Strains of rock and folk music could be heard in Shihlin District yesterday as the Taipei European School (TES) kicked off its first Eurofest. \nThe festival at the school on Wenlin Road ran from 11am to 7pm, with students and community members enjoying live music and a variety of foods and drinks. \nEurofest 2004 was organized by the European Chamber of Commerce Taipei (ECCT), TES and International Community Radio Taipei (ICRT) to raise funds for the school's new Wenlin campus. \n"The school almost got shut down last year. The government was planning to build a road through the current Wenlin campus, so the school was unable to renew its lease," said Jim Boyce, ECCT director of communications. \nThanks to negotiations between government and school authorities, TES was promised a new home on land connected to its current campus. \nSchool representatives say that construction of the new campus will begin next January and will be a two-year process. In the meantime, TES students in the primary grades will continue to have classes at the old Wenlin Road school. \n"We had a couple of back-up plans, but we're extremely happy with the current arrangement," said the school's CEO, John Nixon. \nNixon said that the government realized that TES fills an important niche in Taiwan's educational environment for families moved here by European companies. \nTES parents at the festival explained the importance of the school to European workers and companies. \n"A key issue for Europeans working in Taiwan with families is school environment. Although a lot of that is the school itself, it also depends on government and community support. This event is good because it is an effort to build that support," said Reiner John, an Infineon employee from Germany with two teenagers in the school. \n"It is important for European companies in Taiwan to be able to tell their employees that they can send their children to a school with a European system," explained Maria, his wife and Infineon colleague. \nBesides raising funds, the festival also brings the local and international communities together and increases awareness of the school and its needs, Nixon said. \n"It's been fun to just listen to the music and eat. I don't feel like I know more about the European community or culture, though," said Chin-yi, a local college student who learned about the event in a newspaper.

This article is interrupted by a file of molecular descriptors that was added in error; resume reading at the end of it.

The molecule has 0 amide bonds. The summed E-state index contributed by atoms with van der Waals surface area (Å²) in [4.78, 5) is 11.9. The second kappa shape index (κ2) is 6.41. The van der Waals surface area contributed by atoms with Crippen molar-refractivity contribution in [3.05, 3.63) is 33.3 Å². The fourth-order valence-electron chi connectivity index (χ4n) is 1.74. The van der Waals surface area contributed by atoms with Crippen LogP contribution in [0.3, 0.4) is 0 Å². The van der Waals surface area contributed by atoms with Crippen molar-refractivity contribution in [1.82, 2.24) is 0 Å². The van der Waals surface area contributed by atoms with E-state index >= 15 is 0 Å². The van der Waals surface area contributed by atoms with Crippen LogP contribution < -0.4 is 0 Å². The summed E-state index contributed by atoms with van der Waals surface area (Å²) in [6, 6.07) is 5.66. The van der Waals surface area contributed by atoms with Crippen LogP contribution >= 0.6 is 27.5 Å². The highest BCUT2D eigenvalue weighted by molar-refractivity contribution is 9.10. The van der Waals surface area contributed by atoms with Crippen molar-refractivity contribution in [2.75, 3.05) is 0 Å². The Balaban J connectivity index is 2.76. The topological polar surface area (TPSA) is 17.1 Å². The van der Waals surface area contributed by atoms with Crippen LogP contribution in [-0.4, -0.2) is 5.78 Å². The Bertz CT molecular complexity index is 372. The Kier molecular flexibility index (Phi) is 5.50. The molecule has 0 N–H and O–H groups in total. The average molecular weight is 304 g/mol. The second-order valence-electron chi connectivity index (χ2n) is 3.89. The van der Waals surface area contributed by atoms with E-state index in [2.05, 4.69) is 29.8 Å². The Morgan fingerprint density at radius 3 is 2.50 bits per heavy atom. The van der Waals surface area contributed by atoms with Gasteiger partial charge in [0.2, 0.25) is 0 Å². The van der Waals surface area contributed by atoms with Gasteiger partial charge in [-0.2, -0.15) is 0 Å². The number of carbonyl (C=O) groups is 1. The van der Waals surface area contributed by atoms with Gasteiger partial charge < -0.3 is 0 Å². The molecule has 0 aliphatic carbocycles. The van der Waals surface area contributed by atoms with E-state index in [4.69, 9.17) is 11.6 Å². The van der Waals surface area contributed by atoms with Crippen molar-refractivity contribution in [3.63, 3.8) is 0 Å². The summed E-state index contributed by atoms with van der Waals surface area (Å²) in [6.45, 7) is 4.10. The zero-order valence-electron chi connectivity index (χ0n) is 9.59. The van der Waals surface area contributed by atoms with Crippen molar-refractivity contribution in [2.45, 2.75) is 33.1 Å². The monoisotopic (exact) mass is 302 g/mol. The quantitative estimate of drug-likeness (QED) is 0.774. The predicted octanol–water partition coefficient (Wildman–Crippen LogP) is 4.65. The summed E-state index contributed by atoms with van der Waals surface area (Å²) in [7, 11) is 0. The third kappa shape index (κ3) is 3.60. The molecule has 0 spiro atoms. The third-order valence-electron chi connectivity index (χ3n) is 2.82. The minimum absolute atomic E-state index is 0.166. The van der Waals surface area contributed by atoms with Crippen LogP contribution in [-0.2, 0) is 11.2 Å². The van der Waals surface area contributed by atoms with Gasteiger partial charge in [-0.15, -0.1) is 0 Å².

PHOTO: CHIANG YING-YING, TAIPEI TIMES
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